Mechanical Energy and Position
Lesson 6 of 11
Objective: SWBAT identify the relationship between mechanical energy and an object's position through self-collected data.
This lesson is designed to engage students in scientific discourse around mechanical energy and an object's position. By experimenting and collecting data, students will be able to provide evidence for their claims, thus addressing standard SP7 and MS-PS3-2 simultaneously.
Which ball will have more speed as it moves down the ramp? Ball A, B, or C?
Explain how you know or why you think A, B or C.
After 3-4 minutes, I ask two to three students to share their responses with the whole class. If any student does not agree, I ask them to share their reasoning.
For the next section, I use the PhEt demonstration used in the prior lesson, Mechanical Energy and Mass. If each of your students have access to a device with flash, they can run the demo themselves. Because we use iPads in the classroom, they do not have flash, and so I run the demo using my laptop and the SMARTBoard.
While observing the demonstration, I ask students to answer the following questions in order to guide their thinking:
Where does the skater have the MOST potential energy?
Where does the ball have the MOST potential energy?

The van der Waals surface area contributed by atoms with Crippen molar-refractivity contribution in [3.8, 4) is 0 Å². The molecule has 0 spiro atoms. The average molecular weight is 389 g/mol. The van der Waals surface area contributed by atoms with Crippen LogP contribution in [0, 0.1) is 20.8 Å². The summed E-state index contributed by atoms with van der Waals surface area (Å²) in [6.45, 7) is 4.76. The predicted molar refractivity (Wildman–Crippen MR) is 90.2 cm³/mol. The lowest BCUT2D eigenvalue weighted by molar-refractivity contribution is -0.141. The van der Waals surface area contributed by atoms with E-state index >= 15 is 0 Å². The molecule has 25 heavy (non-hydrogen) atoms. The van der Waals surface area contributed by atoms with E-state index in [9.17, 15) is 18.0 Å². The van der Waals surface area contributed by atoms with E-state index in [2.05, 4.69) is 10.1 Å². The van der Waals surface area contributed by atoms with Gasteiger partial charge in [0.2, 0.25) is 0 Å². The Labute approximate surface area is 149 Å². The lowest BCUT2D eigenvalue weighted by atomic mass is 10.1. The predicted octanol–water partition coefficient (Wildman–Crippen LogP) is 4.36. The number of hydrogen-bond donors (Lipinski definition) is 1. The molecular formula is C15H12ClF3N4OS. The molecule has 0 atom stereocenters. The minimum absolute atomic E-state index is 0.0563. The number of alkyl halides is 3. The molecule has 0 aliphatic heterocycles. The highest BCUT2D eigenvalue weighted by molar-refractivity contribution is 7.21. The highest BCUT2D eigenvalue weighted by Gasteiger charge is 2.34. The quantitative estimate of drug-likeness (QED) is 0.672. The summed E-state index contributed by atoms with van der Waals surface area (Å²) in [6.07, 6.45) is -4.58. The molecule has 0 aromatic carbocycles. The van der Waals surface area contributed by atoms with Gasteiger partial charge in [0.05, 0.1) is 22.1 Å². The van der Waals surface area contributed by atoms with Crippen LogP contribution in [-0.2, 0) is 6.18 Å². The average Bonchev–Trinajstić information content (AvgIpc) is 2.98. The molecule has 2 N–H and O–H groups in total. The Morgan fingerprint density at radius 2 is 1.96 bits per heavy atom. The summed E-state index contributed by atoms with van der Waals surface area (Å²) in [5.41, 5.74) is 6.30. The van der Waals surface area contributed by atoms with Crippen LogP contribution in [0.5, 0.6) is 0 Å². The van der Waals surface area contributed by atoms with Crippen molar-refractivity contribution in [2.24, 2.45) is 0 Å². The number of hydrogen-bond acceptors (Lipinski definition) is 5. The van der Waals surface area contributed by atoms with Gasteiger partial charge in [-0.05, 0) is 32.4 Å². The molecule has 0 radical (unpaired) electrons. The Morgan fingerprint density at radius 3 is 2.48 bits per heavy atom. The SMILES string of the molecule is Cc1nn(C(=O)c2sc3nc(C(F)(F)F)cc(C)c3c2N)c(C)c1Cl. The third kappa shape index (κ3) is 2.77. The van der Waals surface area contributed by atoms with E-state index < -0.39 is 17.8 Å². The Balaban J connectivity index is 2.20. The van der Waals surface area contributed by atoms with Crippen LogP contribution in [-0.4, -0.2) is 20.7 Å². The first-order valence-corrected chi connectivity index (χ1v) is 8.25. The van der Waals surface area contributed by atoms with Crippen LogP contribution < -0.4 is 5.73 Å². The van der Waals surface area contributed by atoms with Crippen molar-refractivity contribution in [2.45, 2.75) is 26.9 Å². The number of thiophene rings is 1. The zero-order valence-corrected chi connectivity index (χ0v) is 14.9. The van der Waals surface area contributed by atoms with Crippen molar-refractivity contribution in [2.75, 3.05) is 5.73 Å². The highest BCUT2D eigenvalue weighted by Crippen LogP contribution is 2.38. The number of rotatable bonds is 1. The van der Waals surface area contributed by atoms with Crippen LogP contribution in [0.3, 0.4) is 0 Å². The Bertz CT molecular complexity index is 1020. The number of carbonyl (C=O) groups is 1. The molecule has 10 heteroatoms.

Which, skater or ball, had more speed while moving down the ramp?
- Why do you think this?
After the demo is run, I give the kids an additional 3-4 minutes to finish writing down their thoughts in their notes sheets. Then, I ask the kids to share their answers with their shoulder partners (person sitting closest to their right shoulders) and compare responses.
After the demonstration, I want the students to reflect on their original thoughts in the beginning of class and compare those to what they think now. I have them respond to the following prompt:
I think that the higher an object is, the ….. an object’s mechanical energy is. Explain why you think this, using information from the demonstration.
After a few minutes, I ask students to share their responses with their table mates.
Now, students will actually test their thinking by doing a hands on activity using the carts and ramps. To do the activity, you will need the following materials per team: 1 cart, 1 ramp, tape, measuring tape, calculator.
Students follow the procedure on their notes sheet and record their data (distance travelled, time it took) and calculate the speed for each release point.
I am moving around from group to group ensuring proper following of the procedure and also asking questions like:
What have you noticed so far about the different release points?
Has the car moved faster or slower as you move the release point higher?
After the activity, it's important for students to use this data to help them form their thinking about mechanical energy and position. To do this, I have them answer the following questions in their notes sheet:
Which cart had the most potential energy? How do you know?
Which cart had the most kinetic energy? How do you know?
- By increasing (making more) the height of the cart, what did you do to the amount of mechanical energy?
It's important for students to include evidence from their activity and from the demonstration to support their answers. This will help to address SP7 and also make them better writers because the are practicing supporting their thoughts with concrete examples and evidence.